Along with Camp Shabbona Woods and Green Lake Woods, Sand Ridge Nature Center and Nature Preserve comprise a complex of protected lands measuring about one mile square. For the geography geeks among us, the federal Land Ordinance of 1785 created a system for mapping “western lands” (Illinois then was considered “the west”) for future development. Each township consisted of 36 sections, each section measured a square mile. That’s why, if you’re wondering, this particular nature complex is pretty much shaped like a square.

About 10,000 years before the Land Ordinance of 1785 was passed–for the geology geeks among us–Sand Ridge Nature Preserve was about 40 feet under the waters of Lake Chicago. As the waters retreated and advanced, and ultimately settled at their current Lake Michigan level, they left behind a series of beach ridges, alternating with low-lying lands. This “dune and swale” habitat was–and is–incredibly rich in the diversity of plants and animals it supports.

Most of the beach ridges were bulldozed, of course, and the low-lying lands filled in to make flat land for farming and development. However, the sandy soils were not that great for farming. So, in 1962, the Forest Preserved District of Cook County built a nature center on its section of former farm land. Three years later, in 1965, the Illinois Nature Preserves Commission dedicated the best of this land as its 9th dedicated nature preserve.

Unlike Sand Ridge Nature Center, there are no trails in Sand Ridge Nature Preserve. But that’s OK because what interested me most on my visit today was the utility corridor that runs alongside it. At first blush, you may not think there is much in common between a nature preserve and a utility corridor, but they share a powerful bond. As I point out in the book:

“The underlying strength of the Illinois Nature Preserves system lies in its being anchored in two powerful common law doctrines: dedication and public trust. According to common law, ‘a dedication is the deliberate commitment of land to a public use by the owner, with the clear intention that it be accepted and used for some public purpose.’ The doctrine of public trust dates back even further to Roman law and underpinned the tradition of the public commons in medieval European towns and the earliest towns in America. The doctrine, the essence of which is that the public has a legal right to certain lands and waters, is in evidence today in our nation’s innumerable parks, preserves, and public rights of way,” including utility corridors.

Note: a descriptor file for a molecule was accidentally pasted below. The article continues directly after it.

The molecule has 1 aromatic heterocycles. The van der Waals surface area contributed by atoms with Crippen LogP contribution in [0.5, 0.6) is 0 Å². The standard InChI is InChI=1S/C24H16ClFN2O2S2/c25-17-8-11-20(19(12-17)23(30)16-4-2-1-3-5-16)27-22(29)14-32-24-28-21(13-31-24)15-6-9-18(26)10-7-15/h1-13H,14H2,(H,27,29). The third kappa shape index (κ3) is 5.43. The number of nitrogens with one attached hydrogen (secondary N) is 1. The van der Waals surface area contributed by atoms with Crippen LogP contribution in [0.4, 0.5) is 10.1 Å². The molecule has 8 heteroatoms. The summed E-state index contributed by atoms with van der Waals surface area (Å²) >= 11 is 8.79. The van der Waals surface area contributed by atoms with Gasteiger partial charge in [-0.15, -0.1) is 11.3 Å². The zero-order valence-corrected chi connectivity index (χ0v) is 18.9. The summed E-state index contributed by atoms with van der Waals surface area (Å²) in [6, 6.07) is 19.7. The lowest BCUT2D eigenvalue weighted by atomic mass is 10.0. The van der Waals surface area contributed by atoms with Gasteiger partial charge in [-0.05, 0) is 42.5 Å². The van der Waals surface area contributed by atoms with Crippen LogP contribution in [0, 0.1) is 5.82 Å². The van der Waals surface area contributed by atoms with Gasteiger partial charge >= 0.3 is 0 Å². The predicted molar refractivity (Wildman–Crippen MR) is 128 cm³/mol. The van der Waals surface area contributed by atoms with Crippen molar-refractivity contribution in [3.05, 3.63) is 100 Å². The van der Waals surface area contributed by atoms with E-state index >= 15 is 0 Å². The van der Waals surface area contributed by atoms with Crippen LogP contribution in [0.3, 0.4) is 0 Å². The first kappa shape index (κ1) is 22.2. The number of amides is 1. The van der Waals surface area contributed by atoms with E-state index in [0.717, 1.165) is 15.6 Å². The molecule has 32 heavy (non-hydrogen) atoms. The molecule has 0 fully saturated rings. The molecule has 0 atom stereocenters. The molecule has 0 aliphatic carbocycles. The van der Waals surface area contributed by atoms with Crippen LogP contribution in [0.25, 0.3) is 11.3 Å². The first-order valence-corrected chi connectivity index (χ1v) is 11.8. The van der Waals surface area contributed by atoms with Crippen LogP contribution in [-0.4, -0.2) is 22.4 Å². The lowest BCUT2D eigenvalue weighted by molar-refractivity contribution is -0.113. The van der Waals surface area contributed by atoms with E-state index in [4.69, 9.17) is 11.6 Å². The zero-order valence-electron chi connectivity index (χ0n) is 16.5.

As you can see from this photograph, there is another powerful bond between nature preserves and utility corridors. Within the Chicago region, ComEd’s utility corridors encompass about 40,000 acres. That’s a lot of land. In fact, it rivals the 58,000 acres of dedicated nature preserve lands throughout the entire state of Illinois. For a number of years now, ComEd–in partnership with Chicago Botanic Garden, Prospect Heights Natural Resources Commission, and many others–manages its utility corridors using native plants. This helps buffer nearby nature preserves, expands habitat for rare and endangered species, such as Blanding’s turtles, and provides critical connections between our region’s nature preserves, forest preserve district lands and other natural areas.

Ever seeking to improve its natural areas program, this past year ComEd refined its mix of prairie grasses to help protect Illinois’ monarch butterflies. And in partnership with Openlands, ComEd annually provides grants to municipalities and park districts that focus on conservation, preservation and related open space improvements. In 2016, Our Green Region awarded 22 grants of $10,000 each.

Even on a cold, cold day, I love walking through Sand Ridge, with its icy swales reflecting the late afternoon sun, the crisp air occasionally punctuated with the “peep” of downy woodpeckers and the “eep” of a white-breasted nuthatch.

But I also enjoy this walk for the beauty of the human interface. Certainly, we have destroyed most of our natural land–less than one-tenth of one percent remains. But here, in this place, I find beauty not only in the preserved land, but also in the engineering of a transmission tower, as well as in the commitment of a public utility–working with many different partners–to protect and buffer and care for our biological heritage, our remnant natural area gems.